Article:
Can gene therapy trials for vision loss, hemophilia, and melanoma break through in 2023?

fter another turbulent year in gene therapy development, all eyes are on five major trial readouts set for H1 2023. The clinical studies target rare blood disorders, inherited retinal diseases, and metastatic melanoma—each of which poses distinct trial design challenges.

First, two small trials for inherited retinal diseases—Nanoscope’s Phase II trial of VMCO-1 and Applied Genetic Technologies’s (AGT’s) Phase II/III study of AGTC-501—look to counter rare forms of vision loss. Meanwhile, new Phase III data expected for gene therapies from BioMarin in hemophilia A and Pfizer in hemophilia B headline the second generation of hemophilia gene therapies. Finally, OncoSec has topline results expected in Q1 2023 for a 143-patient Phase II collaboration with Merck in metastatic melanoma.

Overall, one of the biggest challenges to designing a successful gene therapy trial is choosing the right endpoints, explains Dr. Byron Lam, neuro-ophthalmologist at the University of Miami and gene therapy trial investigator. Several failed gene therapy trials targeted unrealistic outcomes, pursuing tough measures of disease improvement rather than more achievable endpoints of slowing disease progression, he notes. The next six months will shed new light on how the trial design of the next gene therapy studies will measure up.

Nanoscope and AGT look at vision loss

Both Nanoscope and AGT are focused on retinal diseases, testing gene therapies aiming to restore vision loss. First, Nanoscope expects topline data in Q1 2023 for the Phase II RESTORE trial (NCT04945772) of MCO-10, which targets a group of rare retinal diseases known as retinitis pigmentosa.

The Phase II study’s primary efficacy endpoint is the Y-mobility test, which measures patients’ ability to navigate between LEDs lights in a dimly lit room. Lam notes that there is strong precedence for a mobility test endpoint leading to an FDA approval; Roche’s Luxturna (voretigene neparvovec), the only FDA-approved therapy for an inherited retinal disease, used a similar mobility endpoint in a Phase III trial (NCT00999609).

Meanwhile, AGT’s AGTC-501, also known as laruparetigene zovaparvovec, has interim Phase II (NCT04850118) results expected in H1 2023. The study targets X-linked retinitis pigmentosa caused by mutations in the RPGR gene, which is a severe form of early onset retinal degeneration. As a primary endpoint, the study tests the proportion of responding eyes, although the trial listing does not offer details on the specific parameters of measurement.

BioMarin and Pfizer target hemophilia

BioMarin’s valoctocogene roxaparvovec is already marketed as Roctavian for hemophilia A in Europe, but the biotech is still seeking an FDA approval. The biotech hopes new Phase III data expected in early 2023 can bolster its regulatory chances.

BioMarin’s ongoing 22-patient, Phase III GENEr8-3 study (NCT04323098) uses a primary endpoint of change in factor VIII activity, testing valoctocogene roxaparvovec alongside corticosteroid use. Hemophilia A is caused by deficiencies in factor VIII, so increasing factor VIII is a strong surrogate of disease improvement, explains Radek Kaczmarek, PhD, who has researched gene therapies at Indiana University.

Meanwhile, Pfizer’s PF-06838435 is vying to join CSL’s Hemgenix (etranacogene dezaparvovec) as the only other approved therapy for hemophilia B. Hemophilia B is a rarer form of the same blood disorder, in this case caused by deficiencies in factor IX.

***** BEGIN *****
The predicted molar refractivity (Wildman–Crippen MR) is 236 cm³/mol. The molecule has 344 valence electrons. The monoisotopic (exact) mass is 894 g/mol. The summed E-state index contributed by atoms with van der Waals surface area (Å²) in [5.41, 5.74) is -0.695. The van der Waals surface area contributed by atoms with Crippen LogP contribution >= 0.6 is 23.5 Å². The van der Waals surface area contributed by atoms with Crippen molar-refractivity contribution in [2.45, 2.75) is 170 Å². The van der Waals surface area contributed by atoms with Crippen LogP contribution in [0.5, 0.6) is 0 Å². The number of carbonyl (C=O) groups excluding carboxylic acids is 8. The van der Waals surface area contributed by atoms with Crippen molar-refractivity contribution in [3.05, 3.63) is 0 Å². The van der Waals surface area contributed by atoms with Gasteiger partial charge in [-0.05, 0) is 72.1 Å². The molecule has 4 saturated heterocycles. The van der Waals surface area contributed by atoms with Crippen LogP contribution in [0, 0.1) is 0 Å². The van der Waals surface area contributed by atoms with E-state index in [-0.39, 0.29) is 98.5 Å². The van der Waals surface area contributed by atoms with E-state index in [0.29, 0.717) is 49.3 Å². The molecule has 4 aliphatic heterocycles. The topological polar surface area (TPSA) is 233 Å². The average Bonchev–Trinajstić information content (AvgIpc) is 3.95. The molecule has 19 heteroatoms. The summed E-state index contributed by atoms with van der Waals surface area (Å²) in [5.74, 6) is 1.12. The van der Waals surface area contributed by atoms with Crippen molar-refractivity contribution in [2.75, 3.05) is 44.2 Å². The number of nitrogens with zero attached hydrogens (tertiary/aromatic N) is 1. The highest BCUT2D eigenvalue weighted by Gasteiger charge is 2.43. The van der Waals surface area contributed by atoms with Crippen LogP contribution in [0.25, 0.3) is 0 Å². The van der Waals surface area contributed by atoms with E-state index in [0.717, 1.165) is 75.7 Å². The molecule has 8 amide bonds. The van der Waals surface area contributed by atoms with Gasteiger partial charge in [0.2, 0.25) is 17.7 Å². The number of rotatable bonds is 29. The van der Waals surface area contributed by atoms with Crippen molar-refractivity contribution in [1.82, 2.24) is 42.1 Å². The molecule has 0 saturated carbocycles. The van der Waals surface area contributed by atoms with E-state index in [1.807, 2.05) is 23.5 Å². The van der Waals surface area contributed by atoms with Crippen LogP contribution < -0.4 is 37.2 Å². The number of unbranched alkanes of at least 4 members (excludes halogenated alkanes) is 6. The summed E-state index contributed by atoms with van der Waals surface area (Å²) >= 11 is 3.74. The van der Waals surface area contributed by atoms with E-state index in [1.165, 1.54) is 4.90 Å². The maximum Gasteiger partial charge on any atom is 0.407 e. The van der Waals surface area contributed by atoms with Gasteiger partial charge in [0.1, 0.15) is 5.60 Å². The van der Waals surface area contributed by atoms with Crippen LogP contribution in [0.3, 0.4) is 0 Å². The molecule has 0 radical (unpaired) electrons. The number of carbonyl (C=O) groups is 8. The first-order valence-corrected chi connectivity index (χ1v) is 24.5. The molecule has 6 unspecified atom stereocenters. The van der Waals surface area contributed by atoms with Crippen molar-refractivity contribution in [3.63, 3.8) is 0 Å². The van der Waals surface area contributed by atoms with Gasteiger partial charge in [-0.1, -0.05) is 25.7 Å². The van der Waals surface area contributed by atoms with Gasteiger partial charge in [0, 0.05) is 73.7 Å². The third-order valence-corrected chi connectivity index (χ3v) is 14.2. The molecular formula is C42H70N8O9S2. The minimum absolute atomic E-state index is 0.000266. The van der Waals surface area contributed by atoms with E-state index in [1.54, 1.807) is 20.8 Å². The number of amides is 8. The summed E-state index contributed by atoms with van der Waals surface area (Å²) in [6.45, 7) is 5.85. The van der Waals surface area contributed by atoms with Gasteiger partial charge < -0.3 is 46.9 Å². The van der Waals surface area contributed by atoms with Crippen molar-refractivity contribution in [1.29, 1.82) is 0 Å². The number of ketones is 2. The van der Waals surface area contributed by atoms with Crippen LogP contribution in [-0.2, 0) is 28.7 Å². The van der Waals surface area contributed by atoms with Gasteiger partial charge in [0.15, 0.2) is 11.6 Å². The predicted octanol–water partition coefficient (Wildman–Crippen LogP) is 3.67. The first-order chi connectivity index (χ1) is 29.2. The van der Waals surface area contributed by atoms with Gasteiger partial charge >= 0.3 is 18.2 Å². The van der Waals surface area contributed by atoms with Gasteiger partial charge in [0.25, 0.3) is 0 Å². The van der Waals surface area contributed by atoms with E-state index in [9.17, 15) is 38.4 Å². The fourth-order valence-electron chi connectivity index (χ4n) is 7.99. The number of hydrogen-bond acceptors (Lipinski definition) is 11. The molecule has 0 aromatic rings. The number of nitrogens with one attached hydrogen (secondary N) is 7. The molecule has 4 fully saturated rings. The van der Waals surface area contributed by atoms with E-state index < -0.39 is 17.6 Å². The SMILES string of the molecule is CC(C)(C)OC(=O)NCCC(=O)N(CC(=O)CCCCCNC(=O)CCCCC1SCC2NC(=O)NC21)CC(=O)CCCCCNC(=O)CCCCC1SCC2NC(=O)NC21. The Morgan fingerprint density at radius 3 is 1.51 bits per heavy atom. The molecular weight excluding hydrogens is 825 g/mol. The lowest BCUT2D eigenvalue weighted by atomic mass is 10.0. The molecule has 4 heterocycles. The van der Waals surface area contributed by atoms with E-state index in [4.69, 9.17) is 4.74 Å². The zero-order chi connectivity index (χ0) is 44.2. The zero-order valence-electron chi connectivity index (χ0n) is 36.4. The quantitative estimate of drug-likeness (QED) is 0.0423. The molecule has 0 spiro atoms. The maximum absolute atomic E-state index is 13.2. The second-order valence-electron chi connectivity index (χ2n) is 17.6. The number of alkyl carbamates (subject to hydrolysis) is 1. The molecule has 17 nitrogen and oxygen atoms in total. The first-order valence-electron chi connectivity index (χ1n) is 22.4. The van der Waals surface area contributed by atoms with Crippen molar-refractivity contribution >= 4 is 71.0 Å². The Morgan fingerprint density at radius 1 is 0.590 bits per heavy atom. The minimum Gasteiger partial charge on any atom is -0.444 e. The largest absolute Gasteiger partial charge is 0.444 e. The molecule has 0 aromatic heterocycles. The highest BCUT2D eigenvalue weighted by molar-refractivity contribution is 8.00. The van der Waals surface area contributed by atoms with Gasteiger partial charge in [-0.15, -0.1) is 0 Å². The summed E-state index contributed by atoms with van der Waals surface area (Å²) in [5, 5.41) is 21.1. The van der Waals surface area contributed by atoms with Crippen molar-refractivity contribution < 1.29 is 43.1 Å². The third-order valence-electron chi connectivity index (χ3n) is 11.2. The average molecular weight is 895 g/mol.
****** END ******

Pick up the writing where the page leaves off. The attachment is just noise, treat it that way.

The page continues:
Pfizer plans to report key additional data at a scientific conference in early 2023 for the Phase III BENEGENE-2 study (NCT03861273) of PF-06838435 in adult males with severe hemophilia B. In late December, Pfizer announced that BENEGENE-2 met is primary endpoint of non-inferiority and superiority in the annualized bleeding rate (ABR), which Kaczmarek says is a validated marker of hemophilia activity.

OncoSec and Merck collaborate in melanoma

Rounding out the slate of major upcoming trial readouts is OncoSec’s tavokinogene telseplasmid for metastatic melanoma. The 143-patient Keynote-695 study (NCT03132675), which has Merck listed as a collaborator, has topline primary endpoint results expected in Q1 2023.

The Phase II tests tavokinogene telseplasmid, called “tavo” for short, alongside Merck’s Keytruda (pembrolizumab), using a primary endpoint of objective response rate (ORR) over two years by blinded independent central review (BICR). In early data released in November 2022, OncoSec announced that Keyone-695 met its key secondary endpoint of investigator-assessed ORR, demonstrating an ORR of 18.8% among 101 evaluable patients.

With no approved gene therapies for metastatic melanoma, the oncology field is eagerly awaiting Keynote-695’s primary endpoint results, which could confirm the positive data released so far.

Gene therapy trials on the rise

The five major gene therapy trials with readouts in H1 2023 are part of a larger trend in trial initiations. According to GlobalData’s Clinical Trials Database, gene therapy trials represent 0.91% of all planned trials in 2023, up from just 0.25% of all trials in 2014. GlobalData is the parent company of Clinical Trials Arena.

Alongside these major gene therapy readouts, 2023 could also see the first FDA approval for a CRISPR gene therapy. Meanwhile, GlobalData finds that investment in adeno-associated virus vectors (AAVs)—the typical delivery strategy for gene therapies—continues to rise. As the gene therapy field looks to leave behind its turbulent past of safety and efficacy challenges, H1 2023 could set the stage for a breakthrough year.

Share Button